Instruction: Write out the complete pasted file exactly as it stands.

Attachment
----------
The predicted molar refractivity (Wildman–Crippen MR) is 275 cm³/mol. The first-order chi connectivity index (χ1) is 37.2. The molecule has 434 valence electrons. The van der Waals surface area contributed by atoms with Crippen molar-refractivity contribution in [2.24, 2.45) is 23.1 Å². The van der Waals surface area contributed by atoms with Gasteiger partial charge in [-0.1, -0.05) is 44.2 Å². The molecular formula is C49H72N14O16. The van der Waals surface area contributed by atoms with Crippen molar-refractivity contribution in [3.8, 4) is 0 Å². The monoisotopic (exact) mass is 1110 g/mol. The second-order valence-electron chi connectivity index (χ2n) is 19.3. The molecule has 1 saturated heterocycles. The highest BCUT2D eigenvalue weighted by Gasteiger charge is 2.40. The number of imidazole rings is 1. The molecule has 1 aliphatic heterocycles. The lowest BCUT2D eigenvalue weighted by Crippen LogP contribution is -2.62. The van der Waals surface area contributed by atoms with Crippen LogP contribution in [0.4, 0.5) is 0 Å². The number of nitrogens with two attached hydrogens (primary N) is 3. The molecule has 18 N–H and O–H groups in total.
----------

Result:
The predicted molar refractivity (Wildman–Crippen MR) is 275 cm³/mol. The first-order chi connectivity index (χ1) is 37.2. The molecule has 434 valence electrons. The van der Waals surface area contributed by atoms with Crippen molar-refractivity contribution in [2.24, 2.45) is 23.1 Å². The van der Waals surface area contributed by atoms with Gasteiger partial charge in [-0.1, -0.05) is 44.2 Å². The molecular formula is C49H72N14O16. The van der Waals surface area contributed by atoms with Crippen molar-refractivity contribution in [3.8, 4) is 0 Å². The monoisotopic (exact) mass is 1110 g/mol. The second-order valence-electron chi connectivity index (χ2n) is 19.3. The molecule has 1 saturated heterocycles. The highest BCUT2D eigenvalue weighted by Gasteiger charge is 2.40. The number of imidazole rings is 1. The molecule has 1 aliphatic heterocycles. The lowest BCUT2D eigenvalue weighted by Crippen LogP contribution is -2.62. The van der Waals surface area contributed by atoms with Crippen LogP contribution in [0.4, 0.5) is 0 Å². The number of nitrogens with two attached hydrogens (primary N) is 3. The molecule has 18 N–H and O–H groups in total.